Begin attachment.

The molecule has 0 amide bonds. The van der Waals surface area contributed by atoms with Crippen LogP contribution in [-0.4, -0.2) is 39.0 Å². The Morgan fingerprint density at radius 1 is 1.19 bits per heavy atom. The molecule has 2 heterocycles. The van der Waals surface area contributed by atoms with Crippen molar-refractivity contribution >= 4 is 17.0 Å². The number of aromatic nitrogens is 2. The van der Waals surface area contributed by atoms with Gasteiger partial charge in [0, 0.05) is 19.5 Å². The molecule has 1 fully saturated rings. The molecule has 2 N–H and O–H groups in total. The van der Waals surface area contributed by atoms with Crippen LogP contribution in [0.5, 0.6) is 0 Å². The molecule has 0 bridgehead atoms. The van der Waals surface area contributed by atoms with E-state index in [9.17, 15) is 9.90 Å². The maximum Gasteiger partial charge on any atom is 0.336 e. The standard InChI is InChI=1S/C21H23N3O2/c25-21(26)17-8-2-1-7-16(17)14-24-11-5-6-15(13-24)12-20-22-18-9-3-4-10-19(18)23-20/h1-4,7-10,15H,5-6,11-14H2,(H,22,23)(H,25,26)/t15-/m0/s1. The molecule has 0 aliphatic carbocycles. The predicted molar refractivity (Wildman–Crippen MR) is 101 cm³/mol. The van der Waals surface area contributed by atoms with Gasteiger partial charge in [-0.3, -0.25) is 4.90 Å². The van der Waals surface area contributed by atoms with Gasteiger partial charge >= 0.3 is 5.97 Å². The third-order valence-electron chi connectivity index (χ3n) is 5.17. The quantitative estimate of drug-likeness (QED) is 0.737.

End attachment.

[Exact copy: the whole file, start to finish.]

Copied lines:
The molecule has 0 amide bonds. The van der Waals surface area contributed by atoms with Crippen LogP contribution in [-0.4, -0.2) is 39.0 Å². The Morgan fingerprint density at radius 1 is 1.19 bits per heavy atom. The molecule has 2 heterocycles. The van der Waals surface area contributed by atoms with Crippen molar-refractivity contribution >= 4 is 17.0 Å². The number of aromatic nitrogens is 2. The van der Waals surface area contributed by atoms with Gasteiger partial charge in [0, 0.05) is 19.5 Å². The molecule has 1 fully saturated rings. The molecule has 2 N–H and O–H groups in total. The van der Waals surface area contributed by atoms with Crippen LogP contribution in [0.5, 0.6) is 0 Å². The molecule has 0 bridgehead atoms. The van der Waals surface area contributed by atoms with E-state index in [9.17, 15) is 9.90 Å². The maximum Gasteiger partial charge on any atom is 0.336 e. The standard InChI is InChI=1S/C21H23N3O2/c25-21(26)17-8-2-1-7-16(17)14-24-11-5-6-15(13-24)12-20-22-18-9-3-4-10-19(18)23-20/h1-4,7-10,15H,5-6,11-14H2,(H,22,23)(H,25,26)/t15-/m0/s1. The molecule has 0 aliphatic carbocycles. The predicted molar refractivity (Wildman–Crippen MR) is 101 cm³/mol. The van der Waals surface area contributed by atoms with Gasteiger partial charge in [-0.3, -0.25) is 4.90 Å². The van der Waals surface area contributed by atoms with Gasteiger partial charge >= 0.3 is 5.97 Å². The third-order valence-electron chi connectivity index (χ3n) is 5.17. The quantitative estimate of drug-likeness (QED) is 0.737.